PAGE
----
Passings: Hal Vieau, 96; Long-time Palisades Resident

Hal Vieau, who lived an active life in Pacific Palisades until his final days, passed away at his home on August 10 at the age of 96.

He was a member of Corpus Christi Parish, American Legion Post 283 and the Palisades Optimist Club.

Born to Arthur and Pauline Vieau in Minneapolis, Minnesota, on January 20, 1921, Hal entered a Naval Reserve V-5 (Aviation Cadet) program in 1942. In an earlier News story, he said one of his landing sites was a frozen cornfield. His plane was equipped with skis, and barbed wire was at each end of the field. “We had to make sure the skis didn’t catch the barbed wire.”

When Hal was transferred to Glenview, Illinois, he learned to fly a bi-wing aircraft. “They took the floats off and put on landing gear, so we could practice,” he said. Only 5’7” tall, he would fly sitting on his parachute, and later in World War II when he flew past an aircraft carrier, no one could see him, so his friends began to say, “There goes Frenchie,” and that became his nickname.

Hal Vieau

Hal Vieau

After Hal was transferred to San Diego, he traveled to Santa Monica to visit a friend, and he met his future wife Beverly on a blind date. He asked if she would take him to mass the next day at 10 a.m. She was so late, they didn’t arrive until the final blessing. He remembered asking her, “Is this the way you go to church?”

During the war, Hal was part of Squadron VC-91, which flew TBM torpedo bombers off aircraft carriers. He flew 600 missions off three escort carriers (USS Kitkin Bay, USS Savo Island and the USS Makin Island), while coping with a few harrowing challenges.

These bombers had only about 100 feet of deck to get airborne and often would plunge down below the deck before climbing out and it was not unusual to crash into the ocean. Forced to navigate without a GPS system, pilots occasionally couldn’t find their way back to the ship.

“One time, I had to fly around and find another ship to land on,” Hal recalled. He stayed overnight, then took off the next morning and found his ship. The first thing someone asked him after landing is if he noticed anything different about his plane. He didn’t at first, but then realized “The mechanics on the other plane had stripped my plane.”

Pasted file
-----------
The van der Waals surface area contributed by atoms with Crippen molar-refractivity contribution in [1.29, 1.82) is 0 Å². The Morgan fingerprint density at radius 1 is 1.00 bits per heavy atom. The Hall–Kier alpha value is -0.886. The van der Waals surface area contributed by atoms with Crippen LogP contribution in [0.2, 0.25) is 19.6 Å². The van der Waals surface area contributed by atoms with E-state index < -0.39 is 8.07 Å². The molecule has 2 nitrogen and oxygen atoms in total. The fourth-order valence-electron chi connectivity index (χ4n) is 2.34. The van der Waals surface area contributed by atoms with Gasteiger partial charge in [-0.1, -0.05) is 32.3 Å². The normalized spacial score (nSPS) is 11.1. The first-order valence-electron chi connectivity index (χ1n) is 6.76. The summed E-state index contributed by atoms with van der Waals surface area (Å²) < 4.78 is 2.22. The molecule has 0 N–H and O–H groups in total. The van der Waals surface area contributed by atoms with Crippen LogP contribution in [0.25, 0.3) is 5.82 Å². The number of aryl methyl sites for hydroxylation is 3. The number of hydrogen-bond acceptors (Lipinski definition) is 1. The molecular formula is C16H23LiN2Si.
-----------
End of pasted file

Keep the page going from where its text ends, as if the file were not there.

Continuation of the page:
He returned to California after the war and married Beverly on July 27, 1945, at St. Monica’s Catholic Church. They moved to Northfield Street in the Palisades in 1947, and in 1963 moved to Whitfield.

The couple joined Corpus Christi, where Hal was an usher for 36 years. When he was still in his 90s, he walked daily to the 8 a.m. mass.

Hal had wanted to become a commercial airline pilot after the war, but because he was shorter than 5’8” he was turned down. He attended Regis College in Denver and then joined General Telephone in Santa Monica. He continued flying with the Naval Reserves until 1971 and retired as the commander of all Reserve squadrons at Point Mugu in 1976.

Hal was a charter member of the Optimist Club and remained a member for 61 years, serving for a long time as treasurer. At age 93, wearing boxer shorts, he marched with the club’s Semi-Naked, Semi-Precise Drill Team in the Fourth of July parade.

In the American Legion, Hal served in almost every position, including Commander, on the executive board and as Chaplain.

Beverly and Hal were married for 71 years, until she passed away in February.

Hal leaves behind three children, Jerry, Jan and Joan; 10 grandchildren and four great-grandchildren. A memorial mass with Navy honors color guard, flag folding presentation, taps and rifle salute was held on August 19 at Corpus Christi Church.

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